CORE_ERROR PolarSSL: error parsing ca certificate : X509 - The certificate format is invalid, e.g. different type expected [ERR]

Finally, I have some more settings in the file that are mostly defaults. Note: it is also possible to add your private key and certificate directly to the .ovpn file, in the same way as the CA is done above. I’d recommend not to do that because your .ovpn file is then all somebody needs to be able to connect. Since there is no password protection, e-mailing the file is insecure and dangerous!

Save the file, call it pi.ovpn or so, and e-mail this file to yourself as well. The e-mail app on iOS will allow you to import this configuration to the OpenVPN app by clicking on the file. The OpenVPN app will show your imported configuration. Confirm by tapping the  green + icon. Next step, select the certificate to use with this profile. Here you will select the certificate we imported into iOS in the previous step. As a result, we can omit the username and password fields, as we use our certificate instead.

Welcome screen

Welcome screen

Import .ovpn file

Import .ovpn file

Confirm import

Confirm import

Select certificate

Select certificate

Configuration imported

Configuration imported

Connecting..
Your OpenVPN client configuration is now imported and ready for use. Let’s test it!  All you have to do to connect, is to tap on the OFF button just below the status ‘Disconnected’. You should now be connected to your OpenVPN server. Note the VPN icon on top of the screen while you’re connected.

The best way to verify everything is working properly, is to open your mobile Safari and visit a website that displays your ip address (such as ifconfig.me). It should show your OpenVPN server’s public ip address, instead of your mobile or wifi ip address. Try disconnecting and compare the ip addresses. Cool hah?!

Connecting

Connecting

Connected

Connected!

 

My mother’s iPhone had issues and was replaced by a new one. That did Apple handle very well 🙂 The down side of a new iPhone is, of course, that all settings and photo’s were lost. Fortunately, I was smart enough to enable iCloud backups last year when I setup her iPhone.

So, when the new iPhone came in today, all I did was restore the iCloud backup in a few swipes and clicks. An hour or so later (due to downloading) everything was as before. Very cool!

I recommend everybody to setup iCloud backups. You find the settings in the iCloud screen. It’s easy and you never know…

 

Today I came across a nice post by Tod Werth, who created a nice theme for the OSX Terminal program called IR_Black.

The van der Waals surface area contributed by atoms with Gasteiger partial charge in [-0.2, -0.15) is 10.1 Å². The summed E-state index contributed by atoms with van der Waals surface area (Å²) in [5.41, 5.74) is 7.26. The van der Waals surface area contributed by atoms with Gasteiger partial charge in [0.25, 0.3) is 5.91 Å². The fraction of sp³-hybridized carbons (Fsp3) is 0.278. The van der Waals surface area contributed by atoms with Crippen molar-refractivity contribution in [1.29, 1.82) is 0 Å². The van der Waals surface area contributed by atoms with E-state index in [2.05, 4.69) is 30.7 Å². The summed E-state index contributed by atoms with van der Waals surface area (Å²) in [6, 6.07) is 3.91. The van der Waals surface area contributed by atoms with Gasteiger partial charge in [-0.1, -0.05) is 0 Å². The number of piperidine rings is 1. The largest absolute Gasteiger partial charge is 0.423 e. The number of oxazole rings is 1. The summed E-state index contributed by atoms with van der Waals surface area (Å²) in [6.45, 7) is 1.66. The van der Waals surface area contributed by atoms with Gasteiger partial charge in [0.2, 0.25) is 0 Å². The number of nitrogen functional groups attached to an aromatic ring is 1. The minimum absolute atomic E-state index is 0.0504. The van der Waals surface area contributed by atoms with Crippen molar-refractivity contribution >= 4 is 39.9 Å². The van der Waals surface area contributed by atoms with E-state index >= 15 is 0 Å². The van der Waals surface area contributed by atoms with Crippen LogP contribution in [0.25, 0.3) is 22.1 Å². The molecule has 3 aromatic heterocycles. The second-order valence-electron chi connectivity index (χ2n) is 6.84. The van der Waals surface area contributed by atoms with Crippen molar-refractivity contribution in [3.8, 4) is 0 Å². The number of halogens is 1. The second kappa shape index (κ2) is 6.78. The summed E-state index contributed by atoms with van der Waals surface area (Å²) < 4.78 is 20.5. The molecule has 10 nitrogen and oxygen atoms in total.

All you have to do is download his schema and open in it Terminal. Then tweak the colors a bit to fully meet our needs.

Last step: enable colors in your profile:

vim ~/.bash_profile

Add this line:

export CLICOLOR=1;

When you open a  new window and enter a simple ‘ls’ command, it looks like this:

So that is pretty cool 🙂 Thanks Todd!

Update:
I found that using these setting brought some trouble when working in vim and nano. Changing the terminal from “xterm-256color” to “xterm-color” fixed that for me.

Adding a route manually can be necessary sometimes. When on Linux, I know the command by head:

sudo route add -net 10.67.0.0/16 gw 192.168.120.254

On the Mac the command is similar, but a bit different 🙂 Just as a note to myself and anyone else interested:

sudo route -n add -net 10.67.0.0/16  192.168.120.254

This sets up a route to the 10.67.0.0/16 net through gateway 192.168.120.254. First one on Linux, second one on Mac OSX.

Home-key in OSX-Terminal

18 February 2012 — 5 Comments

I’m working in Terminal a lot. Lately I more and more use my MacBook Pro instead of my Ubuntu desktop. I’d to overcome some small issues. One was the missing Home-key, which allows you to jump all the way to the left on the current line.

Although the Mac doesn’t have a Home key, its function is available by pressing Fn+Shift+Left Arrow. And even better: Fn+Shift+Right Arrow jumps all the way to the right.

I feel right at home! 🙂

Alt-key in OSX-Terminal

30 January 2012 — 14 Comments

By default, the Alt-key doesn’t work in Mac OSX-Terminal. Today I found a simple solution for this problem:

Terminal > Preferences > Settings > Keyboard
Just check ‘Use option as meta key’ at the bottom and you’re good to go 🙂